God, you suck. Who’d want to date you?

“Reader, I Married Him” Mug.

This would be a great way to propose to someone.  Put the ring box in the mug, wrap them both up, and put it under the tree.

Bit embarrassing if she said no, though.  I mean, then she’d have this mug and it would just be awkward.

This bit of agonizing social anxiety will cost you £9.95

Pride and Prejudice classic cloth-bound edition

This is part of a collection of 29 books, beautifully bound and with gorgeous cover designs.  I chose Pride and Prejudice because I haven’t yet played the Austen fangirl card, but if your love is of a more forbidden sort, you could go for Lady Chatterley’s Lover, and if it’s more of a screwed-up sort, you could go for Tess of the d’Urbervilles, or if you need something other than a ring to go with the mug, you could get Jane Eyre.

I’m trying to think of a romantic relationship that would justify the purchase of Dante’s Inferno, and failing.

£14.99 from Penguin’s website.

The Aphrodisiac Encyclopedia

I really really cannot improve on the alliterative delight that is the publisher’s summary: Of life’s many joys, the pleasures of the table and the delights of the boudoir are without question what make life worth living. Mark Douglas Hill has spent a lifetime in pursuit of foods that encourage friskiness and enhance the frisking. In search of the ultimate aphrodisiac dishes, over the years he has researched and refined, trialed and tested ingredients and recipes from all over the world. This compendium of culinary come-ons is the legacy of his unceasing quest. The Aphrodisiac Encyclopaedia is a veritable cornucopia of titillating titbits – from liquorice to lobster, figs to foie gras, and mango to mint. Along with mouth-wateringly tempting recipes, each entry is packed with diverse and diverting fact – historical, literary, biological and psychological – and the aphrodisiac and amorous qualities of each ingredient examined and appraised. Dig in and delight in the dainties unearthed for your delectation and deviation in this devilishly delicious cookbook.

How To Tell If Your Boyfriend Is The Anti-Christ.

Also includes handy information on detecting whether your paramour is a cult leader, polygamist, and much more.

Hey, sometimes a girl needs a little help.  Don’t judge me.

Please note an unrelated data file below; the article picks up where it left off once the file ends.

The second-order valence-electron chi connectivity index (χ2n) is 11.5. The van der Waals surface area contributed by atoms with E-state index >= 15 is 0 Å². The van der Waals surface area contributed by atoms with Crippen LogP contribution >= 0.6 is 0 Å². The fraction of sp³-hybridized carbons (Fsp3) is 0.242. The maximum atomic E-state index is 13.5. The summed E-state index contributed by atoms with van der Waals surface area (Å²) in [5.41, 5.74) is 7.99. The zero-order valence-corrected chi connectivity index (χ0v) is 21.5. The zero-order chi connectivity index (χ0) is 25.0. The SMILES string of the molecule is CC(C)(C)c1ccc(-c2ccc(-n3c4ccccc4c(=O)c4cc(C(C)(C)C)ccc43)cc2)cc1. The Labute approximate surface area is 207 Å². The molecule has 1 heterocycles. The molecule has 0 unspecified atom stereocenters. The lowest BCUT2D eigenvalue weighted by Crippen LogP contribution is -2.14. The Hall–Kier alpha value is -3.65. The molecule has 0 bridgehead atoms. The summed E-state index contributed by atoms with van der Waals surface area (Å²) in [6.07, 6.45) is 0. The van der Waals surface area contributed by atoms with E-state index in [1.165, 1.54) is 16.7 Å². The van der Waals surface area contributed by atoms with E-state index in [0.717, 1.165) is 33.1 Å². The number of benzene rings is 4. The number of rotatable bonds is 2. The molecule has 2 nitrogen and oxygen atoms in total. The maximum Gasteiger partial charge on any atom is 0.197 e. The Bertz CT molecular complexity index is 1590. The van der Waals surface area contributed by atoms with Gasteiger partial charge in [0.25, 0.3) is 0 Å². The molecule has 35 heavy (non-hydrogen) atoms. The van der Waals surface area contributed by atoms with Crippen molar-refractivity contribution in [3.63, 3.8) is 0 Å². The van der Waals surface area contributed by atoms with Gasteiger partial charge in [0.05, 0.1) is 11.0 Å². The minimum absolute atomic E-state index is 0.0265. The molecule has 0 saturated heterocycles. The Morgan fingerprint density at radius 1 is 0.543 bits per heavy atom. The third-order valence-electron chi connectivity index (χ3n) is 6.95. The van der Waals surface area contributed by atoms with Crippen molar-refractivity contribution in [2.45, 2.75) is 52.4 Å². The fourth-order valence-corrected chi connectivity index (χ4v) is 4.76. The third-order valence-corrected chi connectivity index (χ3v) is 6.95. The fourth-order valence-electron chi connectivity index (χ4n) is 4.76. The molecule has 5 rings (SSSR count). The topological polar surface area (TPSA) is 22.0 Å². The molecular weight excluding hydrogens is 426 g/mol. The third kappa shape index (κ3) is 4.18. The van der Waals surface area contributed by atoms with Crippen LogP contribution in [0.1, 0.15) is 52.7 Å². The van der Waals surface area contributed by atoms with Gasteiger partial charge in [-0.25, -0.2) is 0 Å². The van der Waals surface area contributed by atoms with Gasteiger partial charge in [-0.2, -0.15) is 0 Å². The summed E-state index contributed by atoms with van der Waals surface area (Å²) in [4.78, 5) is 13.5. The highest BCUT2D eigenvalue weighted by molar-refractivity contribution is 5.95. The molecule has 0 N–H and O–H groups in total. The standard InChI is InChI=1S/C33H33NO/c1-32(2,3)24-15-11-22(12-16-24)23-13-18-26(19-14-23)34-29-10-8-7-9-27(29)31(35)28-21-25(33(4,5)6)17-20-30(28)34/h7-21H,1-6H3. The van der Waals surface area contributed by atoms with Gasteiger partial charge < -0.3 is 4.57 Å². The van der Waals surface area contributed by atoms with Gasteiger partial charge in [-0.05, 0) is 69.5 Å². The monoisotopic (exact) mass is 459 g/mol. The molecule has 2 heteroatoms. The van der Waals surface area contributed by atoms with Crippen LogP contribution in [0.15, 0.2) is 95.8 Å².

This potential lifesaver is £6.29 from Foyles.

NEXT TIME ON BIBLIOPHILE’S GIFT GUIDE: Mystery!  Agatha-Christie-inspired jewellery is just the beginning …

“Remember, ladies, writing drives you mad and sterile!”

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Hereford is one of the church's forty-three ca...

Hereford Cathedral (Photo credit: Wikipedia)

I haven’t posted to this blog for a few days, primarily because my day job has taken over.  As many of you will know, the Church of England just voted not to allow women to become Bishops.

The system of voting is set up to deliberately weigh votes in favour of the minority being heard – i.e., for something to pass, there has to be an overwhelming consensus.  A vote must pass all three houses – Bishops, Clergy, and laity (ordinary people in the pews) by a two-thirds majority.

This vote passed the house of Bishops and the house of Clergy by about 80%, and got 64% in favour in the house of laity.  Unfortunately, for those who know basic maths, 64% is not quite two thirds.

What makes it even more maddening is that this vote does not reflect the actual opinions of the ordinary people in the pews, 80% of whom are actually in favour of women as bishops.

So why am I talking about this on a book blog?

Well, for several reasons.  One is because I am sad and angry, and that sadness and anger are leaking over into other parts of my life.

But also because it’s easy to forget that it wasn’t THAT long ago when literature was considered an inappropriate pursuit for a woman.

Reading novels, it was said, would “excite our passions” and distract us from domestic responsibilities (okay, the second part is true, but still not sufficient to ban us from reading).  Women’s minds, it was said, were so frail that books might drive us mad.

one of the more common paintings of anne brads...

Anne Bradstreet (Photo credit: Wikipedia)

And women as writers?  Forget it.  Quick, name one female writer you know of BEFORE THE NINETEENTH CENTURY.

Anyone?

Bueller?

After a minute, I came up with Anne Bradstreet.

After another minute, I came up with Phillis Wheatley.

English: Frontispiece to Phillis Wheatley's Po...And that’s all I got.

Women only really began being taken seriously as writers in the mid 19th-century, and many of them hid their true, scandalous identity either behind anonymity (“Sense and Sensibility, by A Lady”) or a male pseudonym (George Eliot &c.).  Even now,

many women are told to make their main characters male, so men will be interested, or to use initials (J.K. Rowling, anyone?) to make their gender ambiguous enough that men won’t be put off buying their books.  And you do it, because you want to get your books in the hands of as many people as possible, not sacrifice yourself to make some kind of pointless stand.  And I don’t presume to judge any individual author for doing that – but I do judge the society that requires it of her.